After being placed in the entity list by the US commerce department, Huawei can no longer have access to the US-based supply chains unless special licenses are granted.
This impedes the firm’s ability to source or purchase critical components from the US for their new and upcoming smartphones.
Many believed this will deal a serious blow to Huawei’s smartphone business due to their heavy reliance on the US supply chain for parts and components. However, that doesn’t seems to be the case after all.
According to a new report from Wall Street Journal, the company’s latest Mate 30 smartphone in fact doesn’t contains any US-made components or parts at all.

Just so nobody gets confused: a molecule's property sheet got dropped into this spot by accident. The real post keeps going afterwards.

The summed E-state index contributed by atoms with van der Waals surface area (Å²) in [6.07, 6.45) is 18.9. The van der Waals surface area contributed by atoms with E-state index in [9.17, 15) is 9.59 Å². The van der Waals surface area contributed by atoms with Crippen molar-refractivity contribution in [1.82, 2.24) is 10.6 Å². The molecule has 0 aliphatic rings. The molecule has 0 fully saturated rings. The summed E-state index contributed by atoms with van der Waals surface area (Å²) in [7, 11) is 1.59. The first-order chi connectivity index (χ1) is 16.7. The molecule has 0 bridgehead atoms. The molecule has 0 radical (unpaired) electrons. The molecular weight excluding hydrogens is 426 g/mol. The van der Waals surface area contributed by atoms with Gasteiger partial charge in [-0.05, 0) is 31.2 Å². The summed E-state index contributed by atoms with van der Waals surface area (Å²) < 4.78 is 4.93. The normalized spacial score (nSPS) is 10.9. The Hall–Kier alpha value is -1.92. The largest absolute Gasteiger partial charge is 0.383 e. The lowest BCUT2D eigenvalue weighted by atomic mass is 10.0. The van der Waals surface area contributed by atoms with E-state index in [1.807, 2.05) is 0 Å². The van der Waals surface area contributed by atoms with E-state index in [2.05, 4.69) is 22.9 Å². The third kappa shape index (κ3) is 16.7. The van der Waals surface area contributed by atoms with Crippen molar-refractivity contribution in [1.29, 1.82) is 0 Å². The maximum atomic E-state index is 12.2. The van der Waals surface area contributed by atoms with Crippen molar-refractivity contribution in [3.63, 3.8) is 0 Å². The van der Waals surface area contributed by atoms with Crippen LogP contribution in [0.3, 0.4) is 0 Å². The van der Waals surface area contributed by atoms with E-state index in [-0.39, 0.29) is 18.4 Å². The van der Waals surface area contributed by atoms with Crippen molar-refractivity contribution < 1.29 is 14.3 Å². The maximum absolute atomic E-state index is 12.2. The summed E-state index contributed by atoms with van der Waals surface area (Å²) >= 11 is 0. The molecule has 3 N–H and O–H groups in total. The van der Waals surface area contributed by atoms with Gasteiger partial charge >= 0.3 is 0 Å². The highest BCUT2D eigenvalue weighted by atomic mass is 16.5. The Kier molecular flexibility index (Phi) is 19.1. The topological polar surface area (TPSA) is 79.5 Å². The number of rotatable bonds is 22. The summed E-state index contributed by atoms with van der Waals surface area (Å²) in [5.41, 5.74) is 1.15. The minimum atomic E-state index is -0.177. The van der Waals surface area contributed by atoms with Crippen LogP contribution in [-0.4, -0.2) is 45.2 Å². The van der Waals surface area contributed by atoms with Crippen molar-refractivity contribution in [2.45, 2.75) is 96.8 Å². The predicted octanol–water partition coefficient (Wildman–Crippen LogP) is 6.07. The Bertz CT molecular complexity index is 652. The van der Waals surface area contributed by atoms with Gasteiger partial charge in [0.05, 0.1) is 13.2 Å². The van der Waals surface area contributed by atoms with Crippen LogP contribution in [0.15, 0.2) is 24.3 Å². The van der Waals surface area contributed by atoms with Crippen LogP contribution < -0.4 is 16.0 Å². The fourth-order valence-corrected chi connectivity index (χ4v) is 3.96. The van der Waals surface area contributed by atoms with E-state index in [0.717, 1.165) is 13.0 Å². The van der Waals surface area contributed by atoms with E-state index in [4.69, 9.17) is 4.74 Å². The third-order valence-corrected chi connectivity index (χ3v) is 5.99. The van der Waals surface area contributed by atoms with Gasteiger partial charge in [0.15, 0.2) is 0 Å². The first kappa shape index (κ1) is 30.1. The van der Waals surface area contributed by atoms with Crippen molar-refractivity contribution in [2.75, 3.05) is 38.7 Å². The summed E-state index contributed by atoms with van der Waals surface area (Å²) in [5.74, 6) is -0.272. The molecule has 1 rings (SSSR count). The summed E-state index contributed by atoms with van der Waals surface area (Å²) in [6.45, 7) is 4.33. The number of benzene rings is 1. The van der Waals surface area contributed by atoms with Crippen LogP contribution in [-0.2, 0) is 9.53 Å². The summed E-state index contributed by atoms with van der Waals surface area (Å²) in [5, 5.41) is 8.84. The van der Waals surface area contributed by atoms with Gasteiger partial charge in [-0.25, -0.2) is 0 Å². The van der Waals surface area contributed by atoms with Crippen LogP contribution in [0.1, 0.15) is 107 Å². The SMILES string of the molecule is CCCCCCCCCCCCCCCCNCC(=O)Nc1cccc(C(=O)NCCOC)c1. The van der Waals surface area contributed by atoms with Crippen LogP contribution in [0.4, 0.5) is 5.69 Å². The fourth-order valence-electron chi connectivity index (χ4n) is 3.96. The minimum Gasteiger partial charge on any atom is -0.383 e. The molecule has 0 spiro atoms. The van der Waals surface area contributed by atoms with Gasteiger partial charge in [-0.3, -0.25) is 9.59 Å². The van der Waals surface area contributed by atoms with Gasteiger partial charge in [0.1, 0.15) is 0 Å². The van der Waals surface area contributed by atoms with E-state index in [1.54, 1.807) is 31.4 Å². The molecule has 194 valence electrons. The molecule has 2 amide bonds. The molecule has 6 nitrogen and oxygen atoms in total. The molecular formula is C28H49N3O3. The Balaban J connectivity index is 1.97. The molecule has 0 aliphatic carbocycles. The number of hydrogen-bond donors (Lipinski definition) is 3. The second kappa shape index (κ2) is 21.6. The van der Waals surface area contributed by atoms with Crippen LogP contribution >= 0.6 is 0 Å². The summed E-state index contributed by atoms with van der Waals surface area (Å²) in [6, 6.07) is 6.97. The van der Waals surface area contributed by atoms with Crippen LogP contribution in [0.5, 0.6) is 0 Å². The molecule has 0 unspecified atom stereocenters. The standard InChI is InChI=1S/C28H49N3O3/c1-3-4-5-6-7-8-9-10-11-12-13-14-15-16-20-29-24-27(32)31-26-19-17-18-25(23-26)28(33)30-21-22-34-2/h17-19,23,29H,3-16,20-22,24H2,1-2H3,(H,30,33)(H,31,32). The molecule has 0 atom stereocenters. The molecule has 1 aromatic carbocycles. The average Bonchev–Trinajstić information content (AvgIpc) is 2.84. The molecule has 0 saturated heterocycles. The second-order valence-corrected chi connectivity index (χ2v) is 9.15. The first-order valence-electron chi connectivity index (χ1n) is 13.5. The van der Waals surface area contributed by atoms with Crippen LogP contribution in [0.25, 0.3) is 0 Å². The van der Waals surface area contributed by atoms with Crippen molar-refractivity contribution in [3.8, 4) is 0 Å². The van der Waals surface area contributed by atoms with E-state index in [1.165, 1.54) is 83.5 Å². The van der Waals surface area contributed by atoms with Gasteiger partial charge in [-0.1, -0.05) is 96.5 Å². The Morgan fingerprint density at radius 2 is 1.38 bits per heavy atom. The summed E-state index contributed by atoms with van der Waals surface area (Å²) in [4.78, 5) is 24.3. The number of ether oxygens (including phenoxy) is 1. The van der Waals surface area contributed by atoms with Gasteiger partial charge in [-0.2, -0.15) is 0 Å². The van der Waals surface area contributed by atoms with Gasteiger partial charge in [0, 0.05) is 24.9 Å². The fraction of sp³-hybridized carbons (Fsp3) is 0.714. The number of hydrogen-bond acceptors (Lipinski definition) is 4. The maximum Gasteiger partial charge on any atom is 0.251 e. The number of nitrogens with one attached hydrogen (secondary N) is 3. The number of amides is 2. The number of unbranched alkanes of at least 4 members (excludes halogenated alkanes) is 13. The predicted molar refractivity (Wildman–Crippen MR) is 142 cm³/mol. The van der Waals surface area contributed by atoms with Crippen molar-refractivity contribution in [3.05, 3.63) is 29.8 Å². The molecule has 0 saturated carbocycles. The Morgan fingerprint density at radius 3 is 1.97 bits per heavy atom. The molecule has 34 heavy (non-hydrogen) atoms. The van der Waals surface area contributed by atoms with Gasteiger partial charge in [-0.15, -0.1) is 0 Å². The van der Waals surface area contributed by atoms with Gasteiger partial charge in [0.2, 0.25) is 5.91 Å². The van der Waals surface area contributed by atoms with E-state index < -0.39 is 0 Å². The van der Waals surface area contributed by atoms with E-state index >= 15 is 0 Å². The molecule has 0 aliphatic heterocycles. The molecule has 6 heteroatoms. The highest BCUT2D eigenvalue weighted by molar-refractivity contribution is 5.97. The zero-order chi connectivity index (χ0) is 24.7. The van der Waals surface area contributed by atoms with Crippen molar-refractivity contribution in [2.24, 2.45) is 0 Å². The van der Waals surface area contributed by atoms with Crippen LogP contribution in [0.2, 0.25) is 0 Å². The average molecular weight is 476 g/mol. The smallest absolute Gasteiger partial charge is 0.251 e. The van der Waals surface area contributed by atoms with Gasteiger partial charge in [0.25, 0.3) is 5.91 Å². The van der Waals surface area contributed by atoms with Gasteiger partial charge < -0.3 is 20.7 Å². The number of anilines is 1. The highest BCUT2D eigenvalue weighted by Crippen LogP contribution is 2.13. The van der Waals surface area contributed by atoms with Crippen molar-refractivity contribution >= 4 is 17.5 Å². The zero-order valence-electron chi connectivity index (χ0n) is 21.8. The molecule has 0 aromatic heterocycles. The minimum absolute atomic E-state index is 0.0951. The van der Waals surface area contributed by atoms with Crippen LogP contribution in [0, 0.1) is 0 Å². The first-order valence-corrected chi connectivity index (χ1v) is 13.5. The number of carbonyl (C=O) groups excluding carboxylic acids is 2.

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In a detailed analysis by UBS and Fomalhaut Techno Solutions, it was discovered that the Chinese telecommunication giant has managed to secure critical components from alternative sources outside of US.
For instance, Huawei has begun sourcing audio chips from Dutch’s NXP instead of Cirrus Logic, and developed their in-house Bluetooth chips to eliminate their reliance on Broadcom.
Although Huawei has managed to seek alternatives for the hardware side, but it’s software side still remain as a pressing issue for the firm.
The lack of licensed Google Play apps and services have inadvertently lead to a delayed launch of the Mate 30 series smartphones in the global market.
Despite that, Huawei’s founder Ren Zhangfei remains confident that the firm can still become No. 1 smartphone brand even without Google.